On the 9th, I went to one of my favorite places to bird, Navarro Beach Road. It has many different habitats and you can expect to see lot's of birds.

When I got to the beginning of Navarro Beach Road I went out on the bridge over Navarro River to look for ducks. While out on the bridge a loud explosion occurred. The area is down in a valley with high cliffs around it. The explosion was startling and seem to echo from under the bridge. A short time later there was a guy rowing towards me from the west in a camouflaged kayak, in camouflage gear, and a camouflaged shotgun.

The section of the river west of the bridge is Navarro River Estuary State Marine Conservation Area.

  • In a state marine conservation area, it is unlawful to injure, damage, take, or possess any living, geological, or cultural marine resource for commercial or recreational purposes, or a combination of commercial and recreational purposes, that the designating entity or managing agency determines would compromise protection of the species of interest, natural community, habitat, or geological features. The designating entity or managing agency may permit research, education, and recreational activities, and certain commercial and recreational harvest of marine resources. (PRC Section 36710(c))

As you can see, if you go to the link, duck hunting is allowed. I don't see how a duck hunter can safely hunt there. There's a state highway(128) to the north of the river, a state park to the south, and the bridge I was standing on to the east. In which direction can you shoot? After talking to various agencies (and getting some bad information) it would appear that as long as the hunter is shooting safety, it's allowed. In all the years I've been birding there, it has never happened. It certainly changed my mood for the day.

At least he wasn't butterfly hunting! While walking next to the river I noticed a very colorful butterfly flying near me. I was able to get two poor picture of it before it went on it's way.

My first thought was, what was a butterfly doing out in the middle of winter? Since flowering plants and trees have been blooming I thought that butterflies were being confused. When I got home I got out my butterfly book to identify it. I'm reasonably sure it's a Green Comma. A new species for me. Commas used to be called anglewings, a name I prefer. Kaufman's Field Guide to Butterflies of North America' states,

Most are woodland butterflies, preferring to feed at tree sap, rotting fruit, mud, dung, or carrion instead of flowers. Commas hibernate as adults, usually in tree crevices, logs, or cracks in buildings. Hibernating adults occasionally fly on warm winter days.

So much for my climate change theory!

Birding at the Little River Airport has been slow lately. I failed to reach my goal of 30 bird species two times this month. On the 14th during a slow day I heard what sounded like an Osprey calling. I was so sure that I ticked it on my list. Then I heard some strange calls associated with the Osprey call. When I investigated I found a single Gray Jay. This was only the second time I've found them at the airport. The jay did not cooperate in getting it's picture taken. Gray Jays can be hard to find in Mendocino County especially If you're trying to find one.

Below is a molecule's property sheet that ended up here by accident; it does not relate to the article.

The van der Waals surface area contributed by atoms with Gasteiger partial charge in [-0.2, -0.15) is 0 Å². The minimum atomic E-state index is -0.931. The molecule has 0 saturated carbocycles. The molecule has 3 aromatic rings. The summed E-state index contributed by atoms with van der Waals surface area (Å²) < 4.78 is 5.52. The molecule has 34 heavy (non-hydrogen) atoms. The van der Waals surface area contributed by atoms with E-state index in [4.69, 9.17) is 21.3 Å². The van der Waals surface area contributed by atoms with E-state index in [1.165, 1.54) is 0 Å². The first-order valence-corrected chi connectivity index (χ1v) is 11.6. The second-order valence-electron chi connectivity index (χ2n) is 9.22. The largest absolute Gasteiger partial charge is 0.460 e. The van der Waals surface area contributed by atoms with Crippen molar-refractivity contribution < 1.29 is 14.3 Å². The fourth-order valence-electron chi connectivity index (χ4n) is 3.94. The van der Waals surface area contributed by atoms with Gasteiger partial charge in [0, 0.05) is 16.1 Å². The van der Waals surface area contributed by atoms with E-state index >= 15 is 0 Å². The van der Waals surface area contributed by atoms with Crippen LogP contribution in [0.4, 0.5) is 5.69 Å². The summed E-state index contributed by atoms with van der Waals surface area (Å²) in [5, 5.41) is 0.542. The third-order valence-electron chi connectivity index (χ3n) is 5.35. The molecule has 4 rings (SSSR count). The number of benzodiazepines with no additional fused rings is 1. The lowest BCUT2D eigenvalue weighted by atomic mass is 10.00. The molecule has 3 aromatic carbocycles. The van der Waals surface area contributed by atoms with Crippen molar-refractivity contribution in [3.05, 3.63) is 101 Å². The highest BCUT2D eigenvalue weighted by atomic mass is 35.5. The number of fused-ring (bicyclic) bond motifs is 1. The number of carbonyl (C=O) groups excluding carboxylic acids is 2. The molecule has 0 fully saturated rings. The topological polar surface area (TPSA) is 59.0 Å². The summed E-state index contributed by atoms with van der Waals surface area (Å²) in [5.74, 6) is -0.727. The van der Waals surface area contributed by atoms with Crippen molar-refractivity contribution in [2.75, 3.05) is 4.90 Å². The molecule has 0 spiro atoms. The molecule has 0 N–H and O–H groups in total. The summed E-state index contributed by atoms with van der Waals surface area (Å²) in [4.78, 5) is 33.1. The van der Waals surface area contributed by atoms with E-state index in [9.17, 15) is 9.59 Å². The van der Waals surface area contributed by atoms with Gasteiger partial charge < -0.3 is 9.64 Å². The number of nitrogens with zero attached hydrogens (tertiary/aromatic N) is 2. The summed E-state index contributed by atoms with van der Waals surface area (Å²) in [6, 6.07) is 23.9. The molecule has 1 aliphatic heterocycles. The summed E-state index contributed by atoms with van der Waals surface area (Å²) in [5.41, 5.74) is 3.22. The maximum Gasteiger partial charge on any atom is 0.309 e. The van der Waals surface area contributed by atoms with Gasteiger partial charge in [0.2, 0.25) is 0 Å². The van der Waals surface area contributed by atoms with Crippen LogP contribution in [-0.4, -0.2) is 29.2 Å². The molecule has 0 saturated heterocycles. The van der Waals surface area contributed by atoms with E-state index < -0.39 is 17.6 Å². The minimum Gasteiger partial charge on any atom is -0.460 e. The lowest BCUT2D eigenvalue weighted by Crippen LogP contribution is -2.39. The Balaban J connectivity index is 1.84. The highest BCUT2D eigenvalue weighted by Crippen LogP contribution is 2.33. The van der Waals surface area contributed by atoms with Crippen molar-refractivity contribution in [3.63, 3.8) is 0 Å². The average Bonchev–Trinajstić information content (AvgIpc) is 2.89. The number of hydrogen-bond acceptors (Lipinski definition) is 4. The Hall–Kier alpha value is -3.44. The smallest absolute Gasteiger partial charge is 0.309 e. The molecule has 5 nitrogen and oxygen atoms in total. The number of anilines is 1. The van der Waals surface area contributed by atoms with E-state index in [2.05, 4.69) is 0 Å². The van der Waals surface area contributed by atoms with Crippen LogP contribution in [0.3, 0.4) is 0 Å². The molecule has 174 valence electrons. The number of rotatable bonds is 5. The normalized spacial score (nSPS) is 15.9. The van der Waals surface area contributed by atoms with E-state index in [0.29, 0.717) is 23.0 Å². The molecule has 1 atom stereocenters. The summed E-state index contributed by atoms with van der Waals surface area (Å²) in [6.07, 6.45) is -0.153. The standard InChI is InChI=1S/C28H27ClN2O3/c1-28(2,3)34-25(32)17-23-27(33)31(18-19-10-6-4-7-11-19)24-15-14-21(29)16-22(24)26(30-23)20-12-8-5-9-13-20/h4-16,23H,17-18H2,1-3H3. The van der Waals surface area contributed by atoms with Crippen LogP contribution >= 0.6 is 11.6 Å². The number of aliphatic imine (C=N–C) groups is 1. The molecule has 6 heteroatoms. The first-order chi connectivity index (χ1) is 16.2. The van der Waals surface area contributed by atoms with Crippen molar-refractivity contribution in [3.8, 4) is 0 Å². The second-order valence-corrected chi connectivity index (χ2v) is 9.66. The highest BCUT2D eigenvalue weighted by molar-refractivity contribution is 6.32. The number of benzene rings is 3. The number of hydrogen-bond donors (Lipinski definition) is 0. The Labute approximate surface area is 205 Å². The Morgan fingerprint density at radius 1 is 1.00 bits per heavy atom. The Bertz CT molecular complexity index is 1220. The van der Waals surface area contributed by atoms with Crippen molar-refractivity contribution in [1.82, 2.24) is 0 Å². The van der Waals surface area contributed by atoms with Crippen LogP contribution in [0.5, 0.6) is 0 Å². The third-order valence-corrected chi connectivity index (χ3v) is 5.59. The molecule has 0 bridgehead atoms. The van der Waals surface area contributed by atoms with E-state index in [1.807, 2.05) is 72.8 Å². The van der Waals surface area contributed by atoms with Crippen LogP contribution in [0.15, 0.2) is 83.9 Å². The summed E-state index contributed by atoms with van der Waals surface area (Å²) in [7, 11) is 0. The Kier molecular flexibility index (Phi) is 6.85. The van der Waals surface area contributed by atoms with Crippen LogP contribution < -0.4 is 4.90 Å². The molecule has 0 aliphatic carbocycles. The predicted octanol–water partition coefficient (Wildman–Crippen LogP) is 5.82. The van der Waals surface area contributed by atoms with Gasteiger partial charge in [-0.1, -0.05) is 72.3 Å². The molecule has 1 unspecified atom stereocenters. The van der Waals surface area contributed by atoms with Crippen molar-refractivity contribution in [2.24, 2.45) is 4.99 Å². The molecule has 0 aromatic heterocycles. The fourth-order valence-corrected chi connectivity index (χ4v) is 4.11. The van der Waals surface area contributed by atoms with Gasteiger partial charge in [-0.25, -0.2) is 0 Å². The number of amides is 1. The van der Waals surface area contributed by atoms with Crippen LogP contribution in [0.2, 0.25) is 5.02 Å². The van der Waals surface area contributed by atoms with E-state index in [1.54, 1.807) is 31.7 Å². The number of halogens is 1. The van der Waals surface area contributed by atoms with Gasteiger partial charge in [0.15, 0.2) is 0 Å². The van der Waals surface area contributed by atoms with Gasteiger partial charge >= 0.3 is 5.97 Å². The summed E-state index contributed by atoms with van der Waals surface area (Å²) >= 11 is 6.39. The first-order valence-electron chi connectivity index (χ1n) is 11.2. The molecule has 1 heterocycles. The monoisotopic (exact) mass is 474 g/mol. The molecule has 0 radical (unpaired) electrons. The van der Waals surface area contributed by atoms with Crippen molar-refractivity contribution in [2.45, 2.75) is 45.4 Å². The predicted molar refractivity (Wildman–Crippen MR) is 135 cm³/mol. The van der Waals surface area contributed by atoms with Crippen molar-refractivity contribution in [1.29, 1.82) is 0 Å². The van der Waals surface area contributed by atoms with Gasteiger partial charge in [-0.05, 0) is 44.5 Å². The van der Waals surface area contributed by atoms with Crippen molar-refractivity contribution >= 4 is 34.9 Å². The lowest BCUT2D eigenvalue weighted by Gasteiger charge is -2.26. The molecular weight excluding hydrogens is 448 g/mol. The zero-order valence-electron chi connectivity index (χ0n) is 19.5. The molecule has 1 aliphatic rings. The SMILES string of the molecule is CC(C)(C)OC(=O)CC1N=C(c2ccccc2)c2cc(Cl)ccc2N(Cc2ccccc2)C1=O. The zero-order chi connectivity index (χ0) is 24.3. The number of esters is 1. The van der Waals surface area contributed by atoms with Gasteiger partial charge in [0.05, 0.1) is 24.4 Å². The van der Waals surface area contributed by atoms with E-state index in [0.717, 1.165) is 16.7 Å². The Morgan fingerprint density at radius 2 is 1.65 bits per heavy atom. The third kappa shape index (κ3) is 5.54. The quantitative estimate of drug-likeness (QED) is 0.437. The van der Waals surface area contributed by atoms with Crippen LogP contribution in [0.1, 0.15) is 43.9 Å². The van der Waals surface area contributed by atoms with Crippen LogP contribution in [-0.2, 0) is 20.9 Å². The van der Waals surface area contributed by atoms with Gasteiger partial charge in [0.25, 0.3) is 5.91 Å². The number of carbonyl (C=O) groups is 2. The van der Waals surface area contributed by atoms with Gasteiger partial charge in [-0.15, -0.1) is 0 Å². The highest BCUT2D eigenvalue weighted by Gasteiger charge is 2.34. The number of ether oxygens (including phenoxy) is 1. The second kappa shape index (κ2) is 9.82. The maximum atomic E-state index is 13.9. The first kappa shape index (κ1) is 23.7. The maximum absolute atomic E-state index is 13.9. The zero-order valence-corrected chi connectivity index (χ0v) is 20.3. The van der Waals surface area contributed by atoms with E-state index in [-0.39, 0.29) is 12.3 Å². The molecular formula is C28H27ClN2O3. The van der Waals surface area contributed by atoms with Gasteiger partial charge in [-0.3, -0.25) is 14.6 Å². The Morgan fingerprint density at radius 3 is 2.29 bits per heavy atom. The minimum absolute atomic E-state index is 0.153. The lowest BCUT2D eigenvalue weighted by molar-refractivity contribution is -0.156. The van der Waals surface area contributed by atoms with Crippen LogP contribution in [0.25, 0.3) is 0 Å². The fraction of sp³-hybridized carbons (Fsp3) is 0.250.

The next day was a SOS Shorebird Survey at Virgin Creek Beach. In the gull flock was a first year Glaucous Gull. These are the best pictures of a Glaucous Gull that I've ever taken and no it didn't fly because of me.

We only get one or two Glaucous Gulls every winter. Most are first year birds. They are rare here but are an easy gull to identify because it's one of our largest gulls and are very pale with a sharply bicolored bill.
Further up the beach I was looking for Harlequin Ducks in the water or on the rocks. I found five of them which I think is a new record for me at Virgin Creek. While watching them a female Long-tailed Duck popped up.
It was the closest I've been to one. Most of the time they are further off shore. Long-tailed Ducks are rare in Mendocino County with generally only one per winter if they show up at all. It has been refound several times.
The most exciting event of the day was the Battle of the Phoebes. After the Long-tailed Duck sighting I heard a commotion just below the bluffs. Two phoebes were having a territorial fight. I realized one was a Black Phoebe.

 

The other was a Say's Phoebe that appears to be overwintering on the Mendocino Coast.

I have always admired the pugnacious nature of the Black Phoebe. I've seen them go after American Pipits and Yellow-rumped Warblers when they get in the way. I've also seen one nonchalantly ignore a Sharp-shinned Hawk at the Little River Airport. But the Black Phoebe was no match for the Say's. The Say's Phoebe chased the Black for a few minutes, caught it and took it to the ground and beat the crap out of it. The Black Phoebe left the area and appeared unharmed the next bluff over. Lesson learned- don't mess with a Say's Phoebe.

 

Another Birding Report

It's been a little while since I've written about the local birds that have been seen in Mendocino County so let's do that now.